It may not be destined to become a sword or skull, but a giant meteorite unearthed in Argentina this week is wowing experts. The massive chunk of interstellar metal was estimated at 31 metric tons which—if confirmed—would make it the third largest meteorite discovered on our planet.
Dubbed “Gancedo” after a nearby town, the impressive space rock was found in a region colloquially known as Campo del Cielo (“The Sky Field”), which sits 620 miles northwest of Buenos Aires. This vast swath of land is littered with craters, all of which are thought to have formed during a meteor shower some 4,000-5,000 years ago.
“While we hoped for weights above what had been registered, we did not expect it to exceed 30 tons,” Mario Vesconi, president of the Astronomy Association of Chaco (AAC) said in an official statement. “The size and weight surprised us.”
Subterranean pockets of water and unsteady top-soil made excavating the meteorite particularly challenging for the AAC team. Nearly 100 tons of interstellar metal have been pulled from Campo del Cielo to date, and collectively, these fragments form what’s thought to be one of the largest meteorites to ever fall burning towards Sector 2814
Back in the ’80s, scientists pulled what was thought to be a 37.4-ton fragment known as “Él Chaco” from a nearby crater. But some estimates now peg the find at just 31.7 tons. More work is needed to determine exactly where Gancedo sits in the lineup of meteorite heavyweights, and it is possible the new discovery could bump Él Chaco down to third place. The top spot remains categorically untouchable though, belonging to a 66-ton monster found in Nambia.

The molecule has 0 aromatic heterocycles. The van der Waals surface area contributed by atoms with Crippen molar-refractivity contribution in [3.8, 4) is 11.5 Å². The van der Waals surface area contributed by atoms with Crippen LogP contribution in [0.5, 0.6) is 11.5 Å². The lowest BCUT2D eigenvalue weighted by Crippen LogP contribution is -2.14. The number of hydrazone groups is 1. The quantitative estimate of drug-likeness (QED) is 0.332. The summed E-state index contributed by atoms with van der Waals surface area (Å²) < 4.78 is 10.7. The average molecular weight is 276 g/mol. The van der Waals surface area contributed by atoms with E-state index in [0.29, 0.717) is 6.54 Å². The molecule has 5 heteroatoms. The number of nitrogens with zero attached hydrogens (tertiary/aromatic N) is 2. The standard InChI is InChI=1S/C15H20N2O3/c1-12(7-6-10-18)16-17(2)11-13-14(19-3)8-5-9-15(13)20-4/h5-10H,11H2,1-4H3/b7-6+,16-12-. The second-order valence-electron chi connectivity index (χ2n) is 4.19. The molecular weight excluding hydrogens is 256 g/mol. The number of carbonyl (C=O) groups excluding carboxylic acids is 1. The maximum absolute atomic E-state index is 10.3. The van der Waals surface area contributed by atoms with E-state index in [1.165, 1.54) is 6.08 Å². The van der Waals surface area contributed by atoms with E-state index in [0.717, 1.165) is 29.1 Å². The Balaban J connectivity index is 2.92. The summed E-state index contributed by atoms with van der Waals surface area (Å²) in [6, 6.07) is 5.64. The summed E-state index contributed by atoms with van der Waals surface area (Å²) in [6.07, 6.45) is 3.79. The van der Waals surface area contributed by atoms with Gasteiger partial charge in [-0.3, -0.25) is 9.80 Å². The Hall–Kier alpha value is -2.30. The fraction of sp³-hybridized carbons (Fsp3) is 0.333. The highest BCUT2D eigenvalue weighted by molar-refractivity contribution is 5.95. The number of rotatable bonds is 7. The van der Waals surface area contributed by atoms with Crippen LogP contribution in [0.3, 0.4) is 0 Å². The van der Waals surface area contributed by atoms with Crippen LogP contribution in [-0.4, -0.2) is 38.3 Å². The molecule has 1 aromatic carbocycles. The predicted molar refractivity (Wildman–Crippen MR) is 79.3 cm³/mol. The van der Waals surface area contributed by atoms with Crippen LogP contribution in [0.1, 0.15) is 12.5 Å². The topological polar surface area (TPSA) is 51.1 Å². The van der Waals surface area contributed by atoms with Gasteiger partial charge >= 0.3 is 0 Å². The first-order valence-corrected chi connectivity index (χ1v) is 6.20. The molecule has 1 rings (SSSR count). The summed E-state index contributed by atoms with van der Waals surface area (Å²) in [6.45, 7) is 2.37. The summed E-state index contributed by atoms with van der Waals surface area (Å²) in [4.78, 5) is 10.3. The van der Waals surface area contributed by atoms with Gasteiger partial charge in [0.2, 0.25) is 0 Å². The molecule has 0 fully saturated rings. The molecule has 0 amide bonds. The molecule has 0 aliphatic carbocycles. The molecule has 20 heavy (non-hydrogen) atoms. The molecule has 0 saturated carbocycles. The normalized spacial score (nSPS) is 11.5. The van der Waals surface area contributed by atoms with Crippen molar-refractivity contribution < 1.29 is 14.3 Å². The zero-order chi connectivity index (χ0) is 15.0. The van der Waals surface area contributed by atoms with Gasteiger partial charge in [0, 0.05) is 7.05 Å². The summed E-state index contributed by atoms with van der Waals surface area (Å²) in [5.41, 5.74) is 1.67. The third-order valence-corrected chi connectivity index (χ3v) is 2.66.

So, the big question: what is all this iron worth? It’s hard to say without an official analysis, but judging by some market estimates, we could be talking in the realm of $12.5 million (four-billion-year-old celestial objects don’t come cheap). For this reason, Vesconi and his team will remain in the area to protect any other lurking specimens against looters. “We want to move forward because there are many more still to take,” he told La Nacion. Among the prized finds may be Meson de Fierro, “The Table of Iron.” (Seriously, who is naming these things? They deserve a hug from nerd kind.)
Meson de Fierro was first described in 1576, but over the centuries, its existence has yet to be proven. “This is a legend of Spanish colonization – a huge fragment of a very noble alloy of which, according to chronicles of the time, weapons, arrowheads were made … The truth is that no one knows what happened to it.”
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